Metals: Speculators made deep cuts to their gold, silver and platinum longs after the FOMC meeting helped boost the dollar while lowering inflation expectations. The accelerated selling that followed the meeting helped drive down gold longs by 33% to 76k lots, a seven-week low and silver by 36% to 29k lots while the 81% reduction in platinum longs returned the position to neutral. Focusing on the latter, the relative strength seen in platinum since the initial sell-off can to a certain extent be explained by speculators rebuilding their long positions.
Latest: Gold continues to consolidate below $1800 with a break above $1820 probably needed to attract short-covering and fresh buying interest, especially after many speculators threw in the towel following the hawkish FOMC meeting on June 16. Before then the market remains focused on the dollar and its recent price adverse strength and whether inflation is indeed transitory, as signaled by central banks, or becoming more entrenched.
Agriculture: Speculators cut bullish grain and soybean bets to a nine-month low with the biggest reductions seen in soybean and bean oil. Bucking the trend we saw the wheat position flipping back to a small net long.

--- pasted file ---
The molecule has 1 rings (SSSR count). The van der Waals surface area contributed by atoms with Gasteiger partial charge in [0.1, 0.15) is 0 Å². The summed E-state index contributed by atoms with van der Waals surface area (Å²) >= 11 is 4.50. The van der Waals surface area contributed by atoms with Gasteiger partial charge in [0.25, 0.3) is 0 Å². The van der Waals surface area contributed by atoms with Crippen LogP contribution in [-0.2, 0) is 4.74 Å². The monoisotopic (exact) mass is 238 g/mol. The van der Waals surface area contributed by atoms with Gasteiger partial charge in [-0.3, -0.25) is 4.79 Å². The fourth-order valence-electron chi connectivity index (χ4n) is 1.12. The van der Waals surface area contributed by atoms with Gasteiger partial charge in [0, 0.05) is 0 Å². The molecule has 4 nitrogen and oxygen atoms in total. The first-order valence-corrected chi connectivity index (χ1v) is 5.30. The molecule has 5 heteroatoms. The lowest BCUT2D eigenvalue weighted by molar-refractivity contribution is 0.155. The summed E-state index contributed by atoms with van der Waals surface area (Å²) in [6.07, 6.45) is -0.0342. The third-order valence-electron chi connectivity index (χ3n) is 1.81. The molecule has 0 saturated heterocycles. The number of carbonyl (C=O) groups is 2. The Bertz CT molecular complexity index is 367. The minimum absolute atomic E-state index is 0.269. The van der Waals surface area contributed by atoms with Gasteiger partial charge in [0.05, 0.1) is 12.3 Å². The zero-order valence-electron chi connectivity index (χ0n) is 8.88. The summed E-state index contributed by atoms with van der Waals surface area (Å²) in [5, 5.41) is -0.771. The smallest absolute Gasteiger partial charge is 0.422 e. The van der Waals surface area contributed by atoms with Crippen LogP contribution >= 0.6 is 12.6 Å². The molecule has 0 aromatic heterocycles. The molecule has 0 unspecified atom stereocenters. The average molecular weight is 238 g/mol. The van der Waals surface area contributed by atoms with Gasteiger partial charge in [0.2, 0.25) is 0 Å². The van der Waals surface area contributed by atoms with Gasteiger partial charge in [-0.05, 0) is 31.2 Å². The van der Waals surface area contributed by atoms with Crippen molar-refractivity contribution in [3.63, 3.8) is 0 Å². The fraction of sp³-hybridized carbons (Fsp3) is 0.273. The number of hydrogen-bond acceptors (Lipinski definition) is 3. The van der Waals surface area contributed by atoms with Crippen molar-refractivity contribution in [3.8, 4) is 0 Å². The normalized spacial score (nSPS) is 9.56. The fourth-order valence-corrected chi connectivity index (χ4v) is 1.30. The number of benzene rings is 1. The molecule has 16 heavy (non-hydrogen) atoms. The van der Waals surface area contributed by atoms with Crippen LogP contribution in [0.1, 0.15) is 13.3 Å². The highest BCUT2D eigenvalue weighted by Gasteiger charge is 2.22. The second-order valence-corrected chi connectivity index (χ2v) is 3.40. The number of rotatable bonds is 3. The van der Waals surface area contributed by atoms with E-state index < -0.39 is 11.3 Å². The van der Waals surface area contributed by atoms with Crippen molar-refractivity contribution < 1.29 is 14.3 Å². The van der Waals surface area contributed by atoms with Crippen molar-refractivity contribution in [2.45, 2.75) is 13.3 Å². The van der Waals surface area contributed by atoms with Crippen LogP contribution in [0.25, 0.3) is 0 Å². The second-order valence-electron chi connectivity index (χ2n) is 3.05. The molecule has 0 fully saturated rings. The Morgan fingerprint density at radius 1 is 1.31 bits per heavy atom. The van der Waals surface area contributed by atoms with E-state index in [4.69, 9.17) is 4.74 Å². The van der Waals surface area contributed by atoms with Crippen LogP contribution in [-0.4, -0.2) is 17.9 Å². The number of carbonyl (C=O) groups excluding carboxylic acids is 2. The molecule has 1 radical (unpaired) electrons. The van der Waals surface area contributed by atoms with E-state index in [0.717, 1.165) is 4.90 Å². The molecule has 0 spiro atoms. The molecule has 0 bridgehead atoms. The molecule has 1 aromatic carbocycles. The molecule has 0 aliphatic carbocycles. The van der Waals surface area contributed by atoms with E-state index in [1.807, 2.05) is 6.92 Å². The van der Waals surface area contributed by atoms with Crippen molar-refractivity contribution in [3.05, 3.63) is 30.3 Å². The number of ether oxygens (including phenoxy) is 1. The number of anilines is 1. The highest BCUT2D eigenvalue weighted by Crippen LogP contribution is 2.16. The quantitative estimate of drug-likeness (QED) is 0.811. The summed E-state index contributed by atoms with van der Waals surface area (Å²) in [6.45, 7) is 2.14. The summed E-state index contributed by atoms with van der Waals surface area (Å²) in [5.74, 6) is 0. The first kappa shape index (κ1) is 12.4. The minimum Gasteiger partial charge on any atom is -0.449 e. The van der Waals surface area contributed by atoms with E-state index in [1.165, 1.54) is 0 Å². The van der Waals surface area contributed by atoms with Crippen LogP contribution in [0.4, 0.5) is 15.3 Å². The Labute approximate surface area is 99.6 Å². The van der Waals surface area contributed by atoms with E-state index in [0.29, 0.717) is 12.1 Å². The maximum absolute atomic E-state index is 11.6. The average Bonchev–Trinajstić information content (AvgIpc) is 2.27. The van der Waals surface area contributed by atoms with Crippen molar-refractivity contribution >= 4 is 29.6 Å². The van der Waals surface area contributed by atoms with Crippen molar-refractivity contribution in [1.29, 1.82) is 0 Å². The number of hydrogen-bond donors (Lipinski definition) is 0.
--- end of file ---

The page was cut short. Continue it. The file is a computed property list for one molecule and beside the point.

In forex, the broad dollar buying that followed the hawkish FOMC meeting on June 16 helped trigger a 31% reduction in speculative dollar short against ten IMM currency futures and the Dollar Index. The biggest flows that triggered the $6 billion reduction to a seven-week low at $13.1 billion was primarily driven by sales of euro (-29k lots), sterling (14k) and yen (7k). Despite falling by 2.2% the Swiss franc was bought to the tune of 4k lots.
The COT reports are issued by the U.S. Commodity Futures Trading Commission (CFTC) and the ICE Exchange Europe for Brent crude oil and gas oil. They are released every Friday after the U.S. close with data from the week ending the previous Tuesday. They break down the open interest in futures markets into different groups of users depending on the asset class.
Commodities: Producer/Merchant/Processor/User, Swap dealers, Managed Money and other
Financials: Dealer/Intermediary; Asset Manager/Institutional; Leveraged Funds and other
Forex: A broad breakdown between commercial and non-commercial (speculators)
The reasons why we focus primarily on the behavior of the highlighted groups are:
- They are likely to have tight stops and no underlying exposure that is being hedged